Date of Award

2017

Degree Type

Dissertation

Degree Name

Doctor of Philosophy (PhD)

Graduate Group

Anthropology

First Advisor

Theodore G. Schurr

Second Advisor

Robert Seyfarth

Abstract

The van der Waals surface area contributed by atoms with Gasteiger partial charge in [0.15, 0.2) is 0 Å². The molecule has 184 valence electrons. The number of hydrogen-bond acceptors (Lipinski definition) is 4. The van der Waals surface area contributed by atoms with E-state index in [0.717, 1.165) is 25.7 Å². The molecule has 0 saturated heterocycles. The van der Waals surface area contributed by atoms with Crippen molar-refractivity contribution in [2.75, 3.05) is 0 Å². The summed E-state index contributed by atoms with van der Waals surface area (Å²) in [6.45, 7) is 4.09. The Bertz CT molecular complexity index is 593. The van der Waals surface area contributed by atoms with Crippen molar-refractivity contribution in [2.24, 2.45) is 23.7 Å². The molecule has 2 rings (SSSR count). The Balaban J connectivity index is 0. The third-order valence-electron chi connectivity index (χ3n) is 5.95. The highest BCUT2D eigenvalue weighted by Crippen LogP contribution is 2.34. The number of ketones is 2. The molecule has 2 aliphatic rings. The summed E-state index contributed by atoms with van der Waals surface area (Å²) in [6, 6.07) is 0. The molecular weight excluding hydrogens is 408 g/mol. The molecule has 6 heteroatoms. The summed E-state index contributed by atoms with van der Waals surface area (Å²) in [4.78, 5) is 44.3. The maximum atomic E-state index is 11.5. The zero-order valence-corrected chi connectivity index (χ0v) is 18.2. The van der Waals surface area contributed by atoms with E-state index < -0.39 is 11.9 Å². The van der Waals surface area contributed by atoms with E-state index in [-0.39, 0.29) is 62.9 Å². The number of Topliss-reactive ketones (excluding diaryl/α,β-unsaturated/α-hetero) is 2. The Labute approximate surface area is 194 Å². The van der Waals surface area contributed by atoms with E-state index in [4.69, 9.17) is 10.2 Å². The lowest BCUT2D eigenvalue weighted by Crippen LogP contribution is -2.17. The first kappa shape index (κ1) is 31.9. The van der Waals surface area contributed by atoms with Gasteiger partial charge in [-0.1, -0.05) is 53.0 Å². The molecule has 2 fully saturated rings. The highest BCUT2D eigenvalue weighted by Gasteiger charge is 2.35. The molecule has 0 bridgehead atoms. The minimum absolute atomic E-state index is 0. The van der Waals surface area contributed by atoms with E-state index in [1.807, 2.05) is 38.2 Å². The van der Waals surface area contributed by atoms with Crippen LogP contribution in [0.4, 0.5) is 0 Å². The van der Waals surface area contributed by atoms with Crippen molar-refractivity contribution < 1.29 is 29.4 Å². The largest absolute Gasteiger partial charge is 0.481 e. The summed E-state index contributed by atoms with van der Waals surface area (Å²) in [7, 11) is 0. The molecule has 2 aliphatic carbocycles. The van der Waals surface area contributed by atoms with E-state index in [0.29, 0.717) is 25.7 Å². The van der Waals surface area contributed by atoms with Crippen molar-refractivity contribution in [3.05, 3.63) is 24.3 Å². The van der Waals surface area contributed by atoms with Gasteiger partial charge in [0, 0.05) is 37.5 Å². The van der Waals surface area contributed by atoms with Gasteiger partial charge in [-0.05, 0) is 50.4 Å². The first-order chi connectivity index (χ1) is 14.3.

Primates are typically considered microsmatic (i.e., having a relatively less developed sense of smell) when compared to other mammals, yet it is becoming increasingly clear that olfaction is an important sense involved in communication in numerous primate taxa, including humans. Still, compared to other social and mating systems, little is known about olfactory communication in strictly monogamous non-human primates. Here, a comprehensive approach using chemical, behavioral, and hormonal data is used to explore how putative olfactory signals may mediate the formation and maintenance of the social and sexual relationship between mates in a socially and genetically monogamous New World primate, the owl monkey (Aotus spp.). This dissertation couples data collected from a captive population of A. nancymaae, and from a wild population of A. azarae as part of the Owl Monkey Project, a long-term project in Formosa, Argentina. Chapter 2 includes a robust chemical analysis of volatile components in the glandular secretions of captive and wild owl monkeys, and identified sex, age, gland of origin, and possibly individual identity as biologically relevant information encoded in these secretions. Chapter 3 investigates potential chemosignals of relatedness. Captive owl monkeys differentially responded to odors based on the relatedness to scent-donor, suggesting a chemosignal of relatedness. Wild pairs showed greater estimates of genetic relatedness than expected with random mating, suggesting individuals in this population do not avoid inbreeding, and likely use some mechanism to recognize kin. Chapter 4 explores female fecundity as a potential chemosignal. Captive males discriminated between the reproductive phases of females using olfactory cues alone. However, behavioral and olfactory behaviors of both captive and wild breeding pairs showed these cues are of limited significance. Finally, chapter 5 takes a broader perspective, considering the role of sexual selection on olfactory communication in owl monkeys. Owl monkey olfactory traits are dimorphic, and this, coupled with the potential role chemosignals may play in reproduction and mate choice, suggest sexual selection has influenced chemical communication in owl monkeys. Still, the degree of dimorphism is reduced compared to other primates. This dissertation expands our knowledge of how olfactory communication may vary with social and mating patterns.

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